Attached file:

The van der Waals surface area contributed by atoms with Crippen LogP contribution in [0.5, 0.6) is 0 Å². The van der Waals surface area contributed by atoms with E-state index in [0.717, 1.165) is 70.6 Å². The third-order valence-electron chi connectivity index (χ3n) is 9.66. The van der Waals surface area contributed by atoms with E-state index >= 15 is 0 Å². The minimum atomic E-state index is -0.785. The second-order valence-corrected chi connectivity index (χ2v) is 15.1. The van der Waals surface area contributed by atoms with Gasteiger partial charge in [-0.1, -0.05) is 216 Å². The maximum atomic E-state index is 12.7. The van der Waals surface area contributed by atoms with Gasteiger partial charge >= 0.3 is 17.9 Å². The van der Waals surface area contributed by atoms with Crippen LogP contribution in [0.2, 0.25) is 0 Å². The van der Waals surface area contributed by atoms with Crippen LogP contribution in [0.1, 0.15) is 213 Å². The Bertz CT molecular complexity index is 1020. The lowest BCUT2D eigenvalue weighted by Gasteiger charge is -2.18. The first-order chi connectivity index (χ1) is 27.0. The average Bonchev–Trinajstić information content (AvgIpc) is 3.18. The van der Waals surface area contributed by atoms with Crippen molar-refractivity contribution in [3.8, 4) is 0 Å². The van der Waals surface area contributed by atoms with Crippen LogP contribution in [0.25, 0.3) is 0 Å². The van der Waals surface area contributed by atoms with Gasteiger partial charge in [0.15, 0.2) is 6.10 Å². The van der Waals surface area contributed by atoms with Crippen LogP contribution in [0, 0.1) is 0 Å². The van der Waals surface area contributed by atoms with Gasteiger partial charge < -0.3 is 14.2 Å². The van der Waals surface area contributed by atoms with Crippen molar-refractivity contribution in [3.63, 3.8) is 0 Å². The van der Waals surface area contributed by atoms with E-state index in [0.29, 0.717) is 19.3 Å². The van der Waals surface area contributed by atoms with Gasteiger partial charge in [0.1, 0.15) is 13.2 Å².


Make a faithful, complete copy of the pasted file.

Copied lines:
The van der Waals surface area contributed by atoms with Crippen LogP contribution in [0.5, 0.6) is 0 Å². The van der Waals surface area contributed by atoms with E-state index in [0.717, 1.165) is 70.6 Å². The third-order valence-electron chi connectivity index (χ3n) is 9.66. The van der Waals surface area contributed by atoms with E-state index >= 15 is 0 Å². The minimum atomic E-state index is -0.785. The second-order valence-corrected chi connectivity index (χ2v) is 15.1. The van der Waals surface area contributed by atoms with Gasteiger partial charge in [-0.1, -0.05) is 216 Å². The maximum atomic E-state index is 12.7. The van der Waals surface area contributed by atoms with Gasteiger partial charge >= 0.3 is 17.9 Å². The van der Waals surface area contributed by atoms with Crippen LogP contribution in [0.2, 0.25) is 0 Å². The van der Waals surface area contributed by atoms with Crippen LogP contribution in [0.1, 0.15) is 213 Å². The Bertz CT molecular complexity index is 1020. The lowest BCUT2D eigenvalue weighted by Gasteiger charge is -2.18. The first-order chi connectivity index (χ1) is 27.0. The average Bonchev–Trinajstić information content (AvgIpc) is 3.18. The van der Waals surface area contributed by atoms with Crippen molar-refractivity contribution in [3.8, 4) is 0 Å². The van der Waals surface area contributed by atoms with Crippen LogP contribution in [0.25, 0.3) is 0 Å². The van der Waals surface area contributed by atoms with Gasteiger partial charge in [0.15, 0.2) is 6.10 Å². The van der Waals surface area contributed by atoms with Crippen LogP contribution in [0, 0.1) is 0 Å². The van der Waals surface area contributed by atoms with Gasteiger partial charge < -0.3 is 14.2 Å². The van der Waals surface area contributed by atoms with Crippen molar-refractivity contribution in [3.63, 3.8) is 0 Å². The van der Waals surface area contributed by atoms with E-state index in [0.29, 0.717) is 19.3 Å². The van der Waals surface area contributed by atoms with Gasteiger partial charge in [0.1, 0.15) is 13.2 Å².